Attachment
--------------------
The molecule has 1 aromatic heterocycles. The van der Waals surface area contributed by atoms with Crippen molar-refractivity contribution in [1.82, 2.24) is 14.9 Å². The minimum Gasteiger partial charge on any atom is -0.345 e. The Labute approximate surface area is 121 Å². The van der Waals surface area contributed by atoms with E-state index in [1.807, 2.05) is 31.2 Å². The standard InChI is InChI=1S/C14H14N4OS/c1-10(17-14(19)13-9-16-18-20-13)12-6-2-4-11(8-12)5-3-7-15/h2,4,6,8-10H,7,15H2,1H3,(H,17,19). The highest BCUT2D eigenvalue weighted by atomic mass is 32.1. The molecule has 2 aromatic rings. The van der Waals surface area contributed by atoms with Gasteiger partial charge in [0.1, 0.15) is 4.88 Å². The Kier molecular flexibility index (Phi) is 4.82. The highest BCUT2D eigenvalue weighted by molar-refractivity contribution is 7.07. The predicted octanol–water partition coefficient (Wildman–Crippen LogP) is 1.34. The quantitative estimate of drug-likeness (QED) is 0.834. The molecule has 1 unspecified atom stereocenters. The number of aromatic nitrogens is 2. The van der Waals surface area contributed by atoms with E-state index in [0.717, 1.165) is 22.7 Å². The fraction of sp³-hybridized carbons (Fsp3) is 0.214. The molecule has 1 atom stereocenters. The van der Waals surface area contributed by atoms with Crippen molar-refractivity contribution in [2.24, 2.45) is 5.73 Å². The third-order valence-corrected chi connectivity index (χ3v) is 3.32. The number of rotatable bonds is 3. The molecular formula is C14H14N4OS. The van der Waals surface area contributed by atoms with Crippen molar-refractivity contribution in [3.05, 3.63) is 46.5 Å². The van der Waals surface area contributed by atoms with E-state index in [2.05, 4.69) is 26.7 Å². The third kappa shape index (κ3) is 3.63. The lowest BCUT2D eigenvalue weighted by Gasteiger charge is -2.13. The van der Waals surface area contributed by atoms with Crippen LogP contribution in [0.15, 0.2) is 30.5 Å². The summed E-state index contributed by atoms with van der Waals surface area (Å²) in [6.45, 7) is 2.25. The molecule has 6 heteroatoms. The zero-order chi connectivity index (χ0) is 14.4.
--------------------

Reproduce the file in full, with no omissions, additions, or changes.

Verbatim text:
The molecule has 1 aromatic heterocycles. The van der Waals surface area contributed by atoms with Crippen molar-refractivity contribution in [1.82, 2.24) is 14.9 Å². The minimum Gasteiger partial charge on any atom is -0.345 e. The Labute approximate surface area is 121 Å². The van der Waals surface area contributed by atoms with E-state index in [1.807, 2.05) is 31.2 Å². The standard InChI is InChI=1S/C14H14N4OS/c1-10(17-14(19)13-9-16-18-20-13)12-6-2-4-11(8-12)5-3-7-15/h2,4,6,8-10H,7,15H2,1H3,(H,17,19). The highest BCUT2D eigenvalue weighted by atomic mass is 32.1. The molecule has 2 aromatic rings. The van der Waals surface area contributed by atoms with Gasteiger partial charge in [0.1, 0.15) is 4.88 Å². The Kier molecular flexibility index (Phi) is 4.82. The highest BCUT2D eigenvalue weighted by molar-refractivity contribution is 7.07. The predicted octanol–water partition coefficient (Wildman–Crippen LogP) is 1.34. The quantitative estimate of drug-likeness (QED) is 0.834. The molecule has 1 unspecified atom stereocenters. The number of aromatic nitrogens is 2. The van der Waals surface area contributed by atoms with E-state index in [0.717, 1.165) is 22.7 Å². The fraction of sp³-hybridized carbons (Fsp3) is 0.214. The molecule has 1 atom stereocenters. The van der Waals surface area contributed by atoms with Crippen molar-refractivity contribution in [2.24, 2.45) is 5.73 Å². The third-order valence-corrected chi connectivity index (χ3v) is 3.32. The number of rotatable bonds is 3. The molecular formula is C14H14N4OS. The van der Waals surface area contributed by atoms with Crippen molar-refractivity contribution in [3.05, 3.63) is 46.5 Å². The van der Waals surface area contributed by atoms with E-state index in [2.05, 4.69) is 26.7 Å². The third kappa shape index (κ3) is 3.63. The lowest BCUT2D eigenvalue weighted by Gasteiger charge is -2.13. The van der Waals surface area contributed by atoms with Crippen LogP contribution in [0.15, 0.2) is 30.5 Å². The summed E-state index contributed by atoms with van der Waals surface area (Å²) in [6.45, 7) is 2.25. The molecule has 6 heteroatoms. The zero-order chi connectivity index (χ0) is 14.4.